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Elections 2009: Low Voting from Middle India (Part 3)

May 7th, 2009 · 7 Comments

Some more thoughts on the poor turnout – and what we can do to change the situation:

  • Heat, etc.: There may have been other factors at work. April-May are India’s hottest months, and this year has seen above average temperatures. But I don’t think that a determined voter will be kept away by heat. After all, it is not that hot early mornings!
  • Digital Voting: I think that it is time India considers e-voting and m-voting options seriously. We have perfected the use of electronic voting machines. Now, we need to take the next step to consider how Internet and mobile voting can become part of the system. This way, even if I am not in the city, I can cast my vote. This will also give millions of NRIs who are not permanently settled abroad an opportunity to vote.
  • Voting should ke kept Optional: I don’t think voting should be made mandatory as some have suggested. Voting is a right, and people need to make their individual decision whether to exercise it or not. What the State needs to do is to remove every possible hurdle in their ability to vote. And that still needs more work.

A combination of a simpler process, better technology and a more engaged political system can definitely lead to increased urban voting percentages.

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7 responses so far ↓

  • 1 kasi // May 7, 2009 at 11:01 am

    Does any politician want that… urban population … middle india vote? I think they

    The equation is very simple…. 40-60% turn-up for voting. If a party gets 25-35% vote wins the seat.

    That is just 10-20% of the whole population… politicians are busy convincing this 10-20% and does not care about the 40-50% middle India vote… One reason being this middle india voters cannot be bought…second being this middle india voters ask too much transparency for their simple vote 🙂

  • 2 Ruchit // May 7, 2009 at 11:12 pm

    I believe a large segment of middle class family remain out of the voting process as because of general attitude is ‘chalta he’. They are unable to translate voting into immediate and/or long term benefits.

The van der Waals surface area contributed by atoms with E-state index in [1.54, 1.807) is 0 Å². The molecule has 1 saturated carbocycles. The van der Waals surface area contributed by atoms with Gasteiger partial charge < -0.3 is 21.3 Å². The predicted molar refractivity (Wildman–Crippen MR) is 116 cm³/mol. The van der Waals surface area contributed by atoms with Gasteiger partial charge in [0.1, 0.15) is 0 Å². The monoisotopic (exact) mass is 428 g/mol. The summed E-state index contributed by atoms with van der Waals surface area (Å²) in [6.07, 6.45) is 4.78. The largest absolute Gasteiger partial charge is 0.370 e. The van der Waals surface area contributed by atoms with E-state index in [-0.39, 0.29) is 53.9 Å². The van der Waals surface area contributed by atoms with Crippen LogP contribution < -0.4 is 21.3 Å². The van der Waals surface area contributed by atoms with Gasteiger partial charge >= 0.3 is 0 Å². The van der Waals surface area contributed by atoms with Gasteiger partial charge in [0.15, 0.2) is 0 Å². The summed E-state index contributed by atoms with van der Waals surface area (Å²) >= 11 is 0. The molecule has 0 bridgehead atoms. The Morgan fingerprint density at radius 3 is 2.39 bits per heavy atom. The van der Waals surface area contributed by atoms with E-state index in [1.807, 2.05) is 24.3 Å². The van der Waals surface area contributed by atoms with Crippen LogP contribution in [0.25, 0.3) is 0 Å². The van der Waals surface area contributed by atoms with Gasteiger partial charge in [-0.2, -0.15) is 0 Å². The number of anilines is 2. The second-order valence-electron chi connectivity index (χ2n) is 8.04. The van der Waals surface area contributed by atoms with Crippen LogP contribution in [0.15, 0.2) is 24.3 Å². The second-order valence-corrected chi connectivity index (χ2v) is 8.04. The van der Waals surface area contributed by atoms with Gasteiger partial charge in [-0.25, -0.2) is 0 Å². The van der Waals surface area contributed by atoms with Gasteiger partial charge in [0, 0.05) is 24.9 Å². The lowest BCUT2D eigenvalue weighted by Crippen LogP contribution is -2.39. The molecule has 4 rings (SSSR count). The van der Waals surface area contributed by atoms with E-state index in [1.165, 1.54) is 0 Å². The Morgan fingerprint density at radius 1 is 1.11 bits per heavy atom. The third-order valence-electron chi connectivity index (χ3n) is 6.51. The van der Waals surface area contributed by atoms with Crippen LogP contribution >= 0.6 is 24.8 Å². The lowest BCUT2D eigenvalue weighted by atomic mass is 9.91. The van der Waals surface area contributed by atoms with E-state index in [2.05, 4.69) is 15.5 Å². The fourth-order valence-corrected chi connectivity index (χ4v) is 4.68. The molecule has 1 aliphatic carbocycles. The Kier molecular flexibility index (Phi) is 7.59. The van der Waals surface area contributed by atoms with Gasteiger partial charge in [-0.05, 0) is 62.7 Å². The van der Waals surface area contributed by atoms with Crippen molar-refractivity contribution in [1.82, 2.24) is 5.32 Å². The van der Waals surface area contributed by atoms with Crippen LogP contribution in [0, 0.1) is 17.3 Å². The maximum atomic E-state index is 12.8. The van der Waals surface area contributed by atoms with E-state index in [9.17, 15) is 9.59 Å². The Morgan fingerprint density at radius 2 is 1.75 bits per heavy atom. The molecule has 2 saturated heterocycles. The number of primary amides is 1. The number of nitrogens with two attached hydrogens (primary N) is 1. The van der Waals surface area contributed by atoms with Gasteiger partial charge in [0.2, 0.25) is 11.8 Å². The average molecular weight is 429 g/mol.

On e-voting, I was expecting more ideas from you Rajesh. What would it take NRIs to get voting rights. I say ‘right’ because even though legally NRIs can vote, but there is no process for it.

  • 3 udaya // May 8, 2009 at 2:01 am

    Could it be lack of issues that keeps people at home? Or that the issues that are being discussed are not relevant to the daily life of the person in question? Or that he/she does not see the necessity for a strong stand on the issues in question.

    I guess that the major problem is historical, in the sense that while we did fight for our freedom from the British, that fight did not include democracy within its ambit, except in the political sense. Indians at the grass roots would have been just as happy with a feudal overlord as with a representational government.

    For India and Indians, democracy came as an embellishment to freedom, a benevolent bequest, and never has it been seriously threatened as in Pakistan or elsewhere. Thus the need for expression, that is critical to proper functioning of a democracy has never come and therefore has not become a national habit.

    I guess that the situation is changing, people are becoming more aware and are willing to talk about it, and the more we talk about it, the more the voting percentage is bound to improve. Let us continue this evangelisation drive and results will come. Over time!

  • 4 devansh // May 31, 2009 at 9:07 pm

    i truely agree with rajesh jains blog…..it is true tht the indians didnt vote because of their laziness nt becse of the heat..proceeding forward i thnk tht the indians shld introduce some technology thru wich the lazy indians can caste their votes through mobile, internets thru this many indians can vote even if they r out for a vacation …the leaders manifestos of this time was very good…..ultimate result was upa becse of the foolishness of lalu prasad yadav

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